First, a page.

Alpinist Magazine is an archival-quality, quarterly publication dedicated to world alpinism and adventure climbing. The pages of Alpinist capture the art of ascent in its most powerful manifestations, presenting a detailed description of climbing and its lifestyle that matches the intensity of the pursuit itself.More...
Alpinist Magazine is an archival-quality, quarterly publication dedicated to world alpinism and adventure climbing. The pages of Alpinist capture the art of ascent in its most powerful manifestations, presenting a detailed description of climbing and its lifestyle that matches the intensity of the pursuit itself. The magazine often focuses on "fast and light" ascents and advocates a rigorous clean-climbing style (not leaving gear behind)
The Magnificent Obsession
At 8125 meters, Nanga Parbat has seen more winter attempts to date than any other 8000-meter peak. Before climbers made the first winter ascent in 2016, Polish alpinist Krzysztof Wielicki had described the feat as "pure science fiction." Bernadette McDonald recounts stories from the history of winter climbing on the notorious peak. Meanwhile, Elisabeth Revol shares visions of her days on the "mountain of paradox."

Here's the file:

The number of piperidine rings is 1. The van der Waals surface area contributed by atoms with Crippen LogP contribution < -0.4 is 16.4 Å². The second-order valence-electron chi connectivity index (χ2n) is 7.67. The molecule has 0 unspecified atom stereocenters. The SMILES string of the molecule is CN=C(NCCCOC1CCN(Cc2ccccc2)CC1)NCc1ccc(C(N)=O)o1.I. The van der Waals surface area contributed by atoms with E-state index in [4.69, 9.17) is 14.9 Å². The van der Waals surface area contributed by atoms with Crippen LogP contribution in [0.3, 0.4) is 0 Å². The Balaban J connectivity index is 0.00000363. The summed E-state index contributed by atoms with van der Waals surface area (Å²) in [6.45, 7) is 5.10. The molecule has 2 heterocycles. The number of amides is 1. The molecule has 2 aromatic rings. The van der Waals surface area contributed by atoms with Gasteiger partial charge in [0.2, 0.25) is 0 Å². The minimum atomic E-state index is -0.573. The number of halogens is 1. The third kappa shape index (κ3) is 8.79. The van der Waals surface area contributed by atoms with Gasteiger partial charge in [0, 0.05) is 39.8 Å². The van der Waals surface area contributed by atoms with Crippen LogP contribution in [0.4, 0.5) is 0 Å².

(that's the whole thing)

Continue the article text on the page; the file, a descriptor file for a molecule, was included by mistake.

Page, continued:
In 2002 Craig DeMartino survived a hundred-foot ground fall. After doctors fused vertebrae in his back and neck, he decided to have his right leg amputated below the knee. He now mentors others who have suffered life-altering injuries, all while making the most of life with his wife and kids.
Encounter with the Alien
In August 2000, Jeff Smoot was climbing near Monte Cristo's peak when a stranger with wild red hair passed by him alone. Later, as reports of a missing hiker emerged on the news, Smoot realized that he might've been the last person to see him alive. Amid strange reports of alien conspiracies and clandestine research, Smoot searches for the true story of Mike Wessels and what might've compelled him to climb alone that day.
The Monochromatic Mountain
As he flies above the peaks, photographer John Scurlock searches for a glimpse of the view that he'd always sought as a climber. Herein, Scurlock describes the journey toward the perspective that he's come to call "the Monochromatic Mountain."
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